Posted on August 30, 2021
What is Reasonable Due Diligence?
An array of documentation can be used by exporters and re-exporters to validate the parties, end uses, and end users involved with export transactions. The following are tools that should be used by exporters and re-exporters in varying degrees as part of the due diligence to validate export transactions.
- End-Use and End-User Statements
- Denied Party Screening
- Internet research validating the parties to the export transaction
- Business licenses and other documents validating the bona fides of the parties, should information regarding the entities to the transaction not be easily discovered through internet searches.
Of these tools for performing due diligence, the most important, by far, is the End User Statement/End-Use Certification. In our opinion, this document should be obtained for all export transactions. After receipt of the EUS/EUC, the U.S. exporter should perform Denied Party Screening on the names of the parties to the export transactions, including the purchaser, intermediate consignees, ultimate consignee, and end-user, doing “fuzzy” searches of company names and variations on the company name. In addition, the Denied Party Screening should search for companies at the same or similar addresses. Widely scoped Denied Party Screening is crucial to the overall due diligence, as it demonstrates to the U.S. Government that the exporters (and re-exporters) took steps to validate that the parties to the transaction are not prohibited from receiving U.S. exports.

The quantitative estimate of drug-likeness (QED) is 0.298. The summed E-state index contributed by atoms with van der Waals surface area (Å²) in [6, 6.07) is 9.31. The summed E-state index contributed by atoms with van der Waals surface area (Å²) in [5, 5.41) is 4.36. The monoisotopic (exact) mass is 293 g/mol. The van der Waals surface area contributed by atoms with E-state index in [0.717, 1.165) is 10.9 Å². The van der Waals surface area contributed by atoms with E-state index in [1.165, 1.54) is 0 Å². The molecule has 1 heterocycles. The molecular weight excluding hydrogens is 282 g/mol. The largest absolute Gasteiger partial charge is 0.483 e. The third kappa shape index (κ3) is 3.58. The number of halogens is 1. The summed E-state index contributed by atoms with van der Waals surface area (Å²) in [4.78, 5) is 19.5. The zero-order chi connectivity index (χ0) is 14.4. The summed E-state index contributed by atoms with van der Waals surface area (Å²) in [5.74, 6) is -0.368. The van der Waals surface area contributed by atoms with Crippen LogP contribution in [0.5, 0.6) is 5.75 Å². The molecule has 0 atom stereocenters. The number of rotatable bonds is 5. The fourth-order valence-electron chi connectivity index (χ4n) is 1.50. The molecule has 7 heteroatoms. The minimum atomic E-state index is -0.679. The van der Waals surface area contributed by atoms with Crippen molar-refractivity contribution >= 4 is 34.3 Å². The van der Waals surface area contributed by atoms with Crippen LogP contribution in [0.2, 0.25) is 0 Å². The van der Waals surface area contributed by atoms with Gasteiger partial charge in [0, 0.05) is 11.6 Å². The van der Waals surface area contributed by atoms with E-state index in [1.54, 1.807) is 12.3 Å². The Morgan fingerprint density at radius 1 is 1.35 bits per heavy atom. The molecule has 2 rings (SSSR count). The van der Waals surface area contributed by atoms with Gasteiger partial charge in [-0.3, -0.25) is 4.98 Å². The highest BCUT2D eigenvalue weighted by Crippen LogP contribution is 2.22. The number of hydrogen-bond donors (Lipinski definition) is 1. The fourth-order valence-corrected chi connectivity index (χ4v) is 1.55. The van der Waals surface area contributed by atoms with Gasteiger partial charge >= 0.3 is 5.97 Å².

Following the Denied Party Screening, we recommend that exporters and re-exporters perform an internet search to ensure that the parties named on the EUS/EUC exist and are in a business with a connection to the product to be exported. Should information on the parties not be able to be readily found on the internet, the exporter or re-exporter should contemplate getting a more detailed EUS/EUC and having it signed both by their customer and the ultimate consignee/end-user. Even in cases where a multi-party signed EUS/EUC is received. It may be necessary to receive copies of business formation documents if the exporter or re-exporter cannot find information on a party to the export transaction after an internet search, particularly the stated end-user/ultimate consignee.